Irwin, Edward 1839-1907
IRWIN, JAMES, HAUGHTON
Posted By: S. Ferrall - IAGenWeb volunteer
Date: 4/15/2018 at 14:46:44
Died at the home of his brother Wm, in Plankington, S.D., Sept. 11, 1907, Edward Irwin, aged 68 years, 5 months and 23 days.
Edward Irwin was born in the county Lotrim, Ireland, March [19?], 1839. The family [illegible] country in 1859 and settled [illegible], Maine. In 1864 they [illegible] acquiring a farm in Washington township. In 1872, Edward, with the brother, William, struck out for themselves by the purchase of a farm in this township, southwest of the city, which was Edward's home continuously up to his joining his brother William at Plankington, S.D., a few weeks ago.
His ailment and immediate cause of his death was cancer of the stomach. The best of medical skill was employed and every effort made to stay the ravages of the disease, but to no avail. On his departure for Dakota, he gave his friends a final farewell, satisfied in his own mind, that the end was only a question of time. The news of his death, though not unexpected, was indeed a sad message to his Monona friends.
He is survived by two brothers and two sisters, Mrs. Mary James, of Denver, Colorado; Mrs. Margaret Haughton, Brooklyn, N.Y.; John James, of Boston, Mass., and William of Plankington, S.D.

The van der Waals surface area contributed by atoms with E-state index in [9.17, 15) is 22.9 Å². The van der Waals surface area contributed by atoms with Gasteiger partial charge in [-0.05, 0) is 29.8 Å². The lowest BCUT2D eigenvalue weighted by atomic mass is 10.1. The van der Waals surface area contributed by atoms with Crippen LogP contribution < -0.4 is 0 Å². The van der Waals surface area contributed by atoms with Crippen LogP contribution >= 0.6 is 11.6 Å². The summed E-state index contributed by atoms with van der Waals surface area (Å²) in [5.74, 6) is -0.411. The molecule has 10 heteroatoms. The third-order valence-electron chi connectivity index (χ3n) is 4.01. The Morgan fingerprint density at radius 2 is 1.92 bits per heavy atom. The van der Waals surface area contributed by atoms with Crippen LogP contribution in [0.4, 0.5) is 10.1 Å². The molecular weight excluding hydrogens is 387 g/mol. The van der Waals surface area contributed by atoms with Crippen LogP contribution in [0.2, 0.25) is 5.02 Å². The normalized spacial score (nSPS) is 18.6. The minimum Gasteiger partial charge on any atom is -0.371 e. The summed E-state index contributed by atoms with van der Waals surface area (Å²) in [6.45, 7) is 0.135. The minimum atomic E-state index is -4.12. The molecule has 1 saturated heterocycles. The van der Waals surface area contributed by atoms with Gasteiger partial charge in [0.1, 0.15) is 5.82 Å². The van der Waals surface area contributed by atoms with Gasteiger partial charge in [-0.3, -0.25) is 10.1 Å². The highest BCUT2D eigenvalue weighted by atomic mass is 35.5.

The remains were brought to Monona accompanied by his brother William, and the funeral was held at St. Patrick's Catholic church at 10 a.m., Sept. 13, Rev. Father Hogan officiating. There was a large attendance of personal friends and acquaintances of the deceased. Burial in the Humphrey cemetery, near his old home.
Edward Irwin was held in high esteem. His was a manly character; possessing an even temperament, and the soul of honor; true to friends, just to all mankind. He loved the hunt and kept a good sized kennel of favorite hunting dogs. He was at all times prepared for the hunt of wild game and no one more enjoyed an outing and the exciting chase for the habitables of the woods than Ed Irwin. His associates will miss his lead in the chase for game and in the years to come more than one recital will be heard of Uncle Ed's famous banter with the wilds of the forests.
His manly character, his noble, generous qualities of heard [sic] and mind, and his social bearings, will live in kindly remembrance with them who best knew him.
~Monona Leader, September 19, 1907
Clayton Obituaries maintained by Sharyl Ferrall.
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